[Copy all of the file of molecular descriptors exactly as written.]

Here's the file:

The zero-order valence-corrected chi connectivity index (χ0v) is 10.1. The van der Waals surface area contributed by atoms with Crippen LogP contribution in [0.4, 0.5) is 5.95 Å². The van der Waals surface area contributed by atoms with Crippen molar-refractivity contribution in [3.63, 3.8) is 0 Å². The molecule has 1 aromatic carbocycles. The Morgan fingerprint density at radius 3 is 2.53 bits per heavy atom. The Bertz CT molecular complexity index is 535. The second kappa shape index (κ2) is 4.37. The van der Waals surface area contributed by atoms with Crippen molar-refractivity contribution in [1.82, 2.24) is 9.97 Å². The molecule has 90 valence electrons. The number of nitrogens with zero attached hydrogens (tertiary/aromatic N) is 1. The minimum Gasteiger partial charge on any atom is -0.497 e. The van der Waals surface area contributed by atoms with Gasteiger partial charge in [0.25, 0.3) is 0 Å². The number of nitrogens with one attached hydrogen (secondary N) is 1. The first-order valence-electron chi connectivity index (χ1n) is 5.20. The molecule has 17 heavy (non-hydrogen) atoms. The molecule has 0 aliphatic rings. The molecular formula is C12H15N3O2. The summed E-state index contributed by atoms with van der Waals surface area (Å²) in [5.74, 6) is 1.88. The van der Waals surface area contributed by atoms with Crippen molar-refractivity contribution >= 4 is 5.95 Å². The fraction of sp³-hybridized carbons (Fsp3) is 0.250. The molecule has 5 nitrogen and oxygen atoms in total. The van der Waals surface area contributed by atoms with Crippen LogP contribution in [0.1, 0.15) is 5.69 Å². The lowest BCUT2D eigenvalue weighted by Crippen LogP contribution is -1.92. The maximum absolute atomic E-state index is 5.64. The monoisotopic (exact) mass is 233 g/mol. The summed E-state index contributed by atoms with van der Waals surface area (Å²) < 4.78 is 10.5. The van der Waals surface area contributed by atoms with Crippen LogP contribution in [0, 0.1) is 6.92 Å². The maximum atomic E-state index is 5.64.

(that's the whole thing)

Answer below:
The zero-order valence-corrected chi connectivity index (χ0v) is 10.1. The van der Waals surface area contributed by atoms with Crippen LogP contribution in [0.4, 0.5) is 5.95 Å². The van der Waals surface area contributed by atoms with Crippen molar-refractivity contribution in [3.63, 3.8) is 0 Å². The molecule has 1 aromatic carbocycles. The Morgan fingerprint density at radius 3 is 2.53 bits per heavy atom. The Bertz CT molecular complexity index is 535. The second kappa shape index (κ2) is 4.37. The van der Waals surface area contributed by atoms with Crippen molar-refractivity contribution in [1.82, 2.24) is 9.97 Å². The molecule has 90 valence electrons. The number of nitrogens with zero attached hydrogens (tertiary/aromatic N) is 1. The minimum Gasteiger partial charge on any atom is -0.497 e. The van der Waals surface area contributed by atoms with Gasteiger partial charge in [0.25, 0.3) is 0 Å². The number of nitrogens with one attached hydrogen (secondary N) is 1. The first-order valence-electron chi connectivity index (χ1n) is 5.20. The molecule has 17 heavy (non-hydrogen) atoms. The molecule has 0 aliphatic rings. The molecular formula is C12H15N3O2. The summed E-state index contributed by atoms with van der Waals surface area (Å²) in [5.74, 6) is 1.88. The van der Waals surface area contributed by atoms with Crippen molar-refractivity contribution >= 4 is 5.95 Å². The fraction of sp³-hybridized carbons (Fsp3) is 0.250. The molecule has 5 nitrogen and oxygen atoms in total. The van der Waals surface area contributed by atoms with Crippen LogP contribution in [0.1, 0.15) is 5.69 Å². The lowest BCUT2D eigenvalue weighted by Crippen LogP contribution is -1.92. The maximum absolute atomic E-state index is 5.64. The monoisotopic (exact) mass is 233 g/mol. The summed E-state index contributed by atoms with van der Waals surface area (Å²) < 4.78 is 10.5. The van der Waals surface area contributed by atoms with Crippen LogP contribution in [0, 0.1) is 6.92 Å². The maximum atomic E-state index is 5.64.